"Byte" type?

Mark Tolonen metolone+gmane at gmail.com
Sun Feb 15 18:58:33 CET 2009


"John Nagle" <nagle at animats.com> wrote in message 
news:499841bf$0$1624$742ec2ed at news.sonic.net...
> Benjamin Peterson wrote:
>> Steve Holden <steve <at> holdenweb.com> writes:
>>> Beware, also, that in 2.6 the "bytes" type is essentially an ugly hack
>>> to enable easier forward compatibility with the 3.X series ...
>>
>> It's not an ugly hack. It just isn't all that you might hope it'd live up 
>> to be.
>
>    The semantics aren't what the naive user would expect.  One would
> expect an element of a bytearray to be a small integer.  But instead,
> it has string-like behavior.  "+" means concatenate, not add.
> The bit operators don't work at all.
>
> Python 2.6.1 ...
> >>> a = b'A'
> >>> b = b'B'
> >>> a+b
> 'AB'
> >>> a[0]+b[0]
> 'AB'
> >>>>>> a = b'A'
> >>> b = b'B'
> >>> a+b
> 'AB'
> >>> a[0]+b[0]
> 'AB'
> >>>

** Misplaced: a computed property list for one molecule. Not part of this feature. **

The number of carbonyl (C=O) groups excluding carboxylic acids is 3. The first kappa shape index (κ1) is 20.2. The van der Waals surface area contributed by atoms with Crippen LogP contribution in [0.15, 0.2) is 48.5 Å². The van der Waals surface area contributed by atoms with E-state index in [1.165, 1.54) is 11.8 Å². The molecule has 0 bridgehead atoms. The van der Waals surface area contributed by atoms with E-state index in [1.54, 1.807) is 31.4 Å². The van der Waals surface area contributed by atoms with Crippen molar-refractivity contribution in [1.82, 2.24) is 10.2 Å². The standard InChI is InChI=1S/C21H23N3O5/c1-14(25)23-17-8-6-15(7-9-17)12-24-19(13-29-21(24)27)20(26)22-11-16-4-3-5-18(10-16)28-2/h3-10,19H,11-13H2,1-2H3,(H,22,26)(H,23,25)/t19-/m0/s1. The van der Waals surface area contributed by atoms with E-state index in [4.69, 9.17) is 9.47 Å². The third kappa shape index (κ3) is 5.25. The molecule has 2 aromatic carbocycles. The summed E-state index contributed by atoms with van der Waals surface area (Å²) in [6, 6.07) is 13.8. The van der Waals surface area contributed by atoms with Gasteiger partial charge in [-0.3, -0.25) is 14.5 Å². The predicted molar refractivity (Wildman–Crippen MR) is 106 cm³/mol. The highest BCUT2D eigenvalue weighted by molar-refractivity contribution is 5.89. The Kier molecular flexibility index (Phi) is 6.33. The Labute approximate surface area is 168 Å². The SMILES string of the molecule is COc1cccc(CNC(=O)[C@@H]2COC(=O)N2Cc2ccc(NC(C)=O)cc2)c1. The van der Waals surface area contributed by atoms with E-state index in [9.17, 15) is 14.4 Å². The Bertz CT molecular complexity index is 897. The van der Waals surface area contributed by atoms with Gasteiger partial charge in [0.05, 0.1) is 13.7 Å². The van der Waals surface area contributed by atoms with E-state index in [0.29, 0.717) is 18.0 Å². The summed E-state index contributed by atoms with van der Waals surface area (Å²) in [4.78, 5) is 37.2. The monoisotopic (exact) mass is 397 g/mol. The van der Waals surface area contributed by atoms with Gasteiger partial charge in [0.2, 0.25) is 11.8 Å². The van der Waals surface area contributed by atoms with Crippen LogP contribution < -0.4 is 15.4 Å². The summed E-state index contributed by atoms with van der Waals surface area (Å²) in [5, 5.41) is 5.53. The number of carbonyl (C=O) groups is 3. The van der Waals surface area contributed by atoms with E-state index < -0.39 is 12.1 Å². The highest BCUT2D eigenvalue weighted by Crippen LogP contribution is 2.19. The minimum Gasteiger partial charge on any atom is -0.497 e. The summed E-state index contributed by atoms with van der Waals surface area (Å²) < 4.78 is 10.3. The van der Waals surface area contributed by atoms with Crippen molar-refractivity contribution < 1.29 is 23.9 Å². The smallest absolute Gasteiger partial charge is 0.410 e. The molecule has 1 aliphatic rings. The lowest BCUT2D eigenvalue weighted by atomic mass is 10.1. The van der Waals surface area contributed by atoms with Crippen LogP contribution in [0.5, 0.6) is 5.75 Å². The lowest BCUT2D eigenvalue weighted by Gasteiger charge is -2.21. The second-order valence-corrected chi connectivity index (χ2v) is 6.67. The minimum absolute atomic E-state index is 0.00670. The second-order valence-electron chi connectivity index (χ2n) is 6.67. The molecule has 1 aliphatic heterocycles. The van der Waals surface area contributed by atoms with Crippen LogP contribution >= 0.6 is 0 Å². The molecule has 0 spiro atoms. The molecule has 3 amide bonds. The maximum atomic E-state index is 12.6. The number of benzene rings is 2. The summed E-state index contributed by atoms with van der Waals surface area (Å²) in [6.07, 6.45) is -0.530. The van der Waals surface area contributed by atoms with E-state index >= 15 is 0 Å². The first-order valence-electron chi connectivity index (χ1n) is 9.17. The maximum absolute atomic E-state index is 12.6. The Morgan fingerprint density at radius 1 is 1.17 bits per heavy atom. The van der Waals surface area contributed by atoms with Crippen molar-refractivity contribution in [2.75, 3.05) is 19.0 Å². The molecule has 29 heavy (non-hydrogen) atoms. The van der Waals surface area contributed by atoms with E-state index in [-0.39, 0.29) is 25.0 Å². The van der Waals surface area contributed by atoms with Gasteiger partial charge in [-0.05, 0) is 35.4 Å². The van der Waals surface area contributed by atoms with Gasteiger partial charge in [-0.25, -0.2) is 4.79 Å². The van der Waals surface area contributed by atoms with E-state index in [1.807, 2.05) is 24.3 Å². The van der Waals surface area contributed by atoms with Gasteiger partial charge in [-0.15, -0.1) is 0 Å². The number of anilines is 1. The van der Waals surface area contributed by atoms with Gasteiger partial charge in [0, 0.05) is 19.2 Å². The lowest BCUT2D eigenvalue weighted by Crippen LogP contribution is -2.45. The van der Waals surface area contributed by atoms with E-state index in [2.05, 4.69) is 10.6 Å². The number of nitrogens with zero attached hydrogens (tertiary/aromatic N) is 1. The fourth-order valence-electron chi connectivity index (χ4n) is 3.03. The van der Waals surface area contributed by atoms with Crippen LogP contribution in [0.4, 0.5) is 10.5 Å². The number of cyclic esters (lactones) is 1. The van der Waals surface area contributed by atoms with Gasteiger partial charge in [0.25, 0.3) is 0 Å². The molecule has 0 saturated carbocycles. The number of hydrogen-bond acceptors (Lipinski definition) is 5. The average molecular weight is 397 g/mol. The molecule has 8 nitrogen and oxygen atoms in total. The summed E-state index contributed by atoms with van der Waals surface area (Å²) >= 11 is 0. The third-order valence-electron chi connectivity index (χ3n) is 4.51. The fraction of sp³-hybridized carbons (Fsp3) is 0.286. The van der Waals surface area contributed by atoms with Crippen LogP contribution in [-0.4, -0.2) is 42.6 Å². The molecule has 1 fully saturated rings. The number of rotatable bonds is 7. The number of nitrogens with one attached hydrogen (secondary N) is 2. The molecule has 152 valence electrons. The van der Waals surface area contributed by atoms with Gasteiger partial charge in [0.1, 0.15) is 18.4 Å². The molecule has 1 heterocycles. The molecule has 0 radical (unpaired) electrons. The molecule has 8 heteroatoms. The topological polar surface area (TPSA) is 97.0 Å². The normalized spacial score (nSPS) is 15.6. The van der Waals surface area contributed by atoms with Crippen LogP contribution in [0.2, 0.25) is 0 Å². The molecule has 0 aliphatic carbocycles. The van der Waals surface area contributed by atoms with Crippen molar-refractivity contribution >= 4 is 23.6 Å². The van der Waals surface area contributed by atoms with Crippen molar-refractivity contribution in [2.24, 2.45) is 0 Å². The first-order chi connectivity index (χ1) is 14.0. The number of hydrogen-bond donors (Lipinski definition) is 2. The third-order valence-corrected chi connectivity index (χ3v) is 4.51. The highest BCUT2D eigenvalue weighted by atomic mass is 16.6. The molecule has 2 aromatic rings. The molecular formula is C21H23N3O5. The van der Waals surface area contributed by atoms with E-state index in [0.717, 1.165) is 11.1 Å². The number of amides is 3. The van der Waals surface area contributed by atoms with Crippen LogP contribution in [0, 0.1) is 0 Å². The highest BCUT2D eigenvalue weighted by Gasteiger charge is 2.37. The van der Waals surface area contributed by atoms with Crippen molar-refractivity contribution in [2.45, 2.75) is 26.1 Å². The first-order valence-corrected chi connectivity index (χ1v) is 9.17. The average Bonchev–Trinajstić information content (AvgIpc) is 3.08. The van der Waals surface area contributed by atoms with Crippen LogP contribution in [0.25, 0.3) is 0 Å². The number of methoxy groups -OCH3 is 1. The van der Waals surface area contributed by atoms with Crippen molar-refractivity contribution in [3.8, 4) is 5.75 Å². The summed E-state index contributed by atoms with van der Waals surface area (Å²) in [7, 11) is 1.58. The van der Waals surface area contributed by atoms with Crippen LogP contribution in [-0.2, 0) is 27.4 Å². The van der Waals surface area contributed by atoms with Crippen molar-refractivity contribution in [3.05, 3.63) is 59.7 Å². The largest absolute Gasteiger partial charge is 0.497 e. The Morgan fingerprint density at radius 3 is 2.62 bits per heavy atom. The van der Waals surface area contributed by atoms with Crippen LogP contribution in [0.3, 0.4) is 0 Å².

> >>> a & b
> Traceback (most recent call last):
>   File "<stdin>", line 1, in <module>
> TypeError: unsupported operand type(s) for &: 'str' and 'str'
>
>    Given that the intent of bytearray is that it's a data type for
> handling raw binary data of unknown format, one might expect it to behave 
> like
> "array.array('B')", which is an array of unsigned bytes that are
> treated as integers.  But that's not how "bytearray" works.  "bytearray"
> is more like the old meaning of "str", before Unicode support, circa 
> Python 2.1.

It *is* the old meaning of str.  It isn't a bytearray object in 2.6.X (and 
it isn't a bytearray object in 3.X either, but a bytes object):

Python 2.6.1 (r261:67517, Dec  4 2008, 16:51:00) [MSC v.1500 32 bit (Intel)] 
on win32
Type "help", "copyright", "credits" or "license" for more information.
>>> type(b'x')
<type 'str'>
>>> b'x'[0]
'x'

As Steve said, it is just an aliased type.  In 3.X it is really a bytes 
object:

Python 3.0.1 (r301:69561, Feb 13 2009, 20:04:18) [MSC v.1500 32 bit (Intel)] 
on win32
Type "help", "copyright", "credits" or "license" for more information.
>>> type(b'x')
<class 'bytes'>
>>> b'x'[0]
120

-Mark





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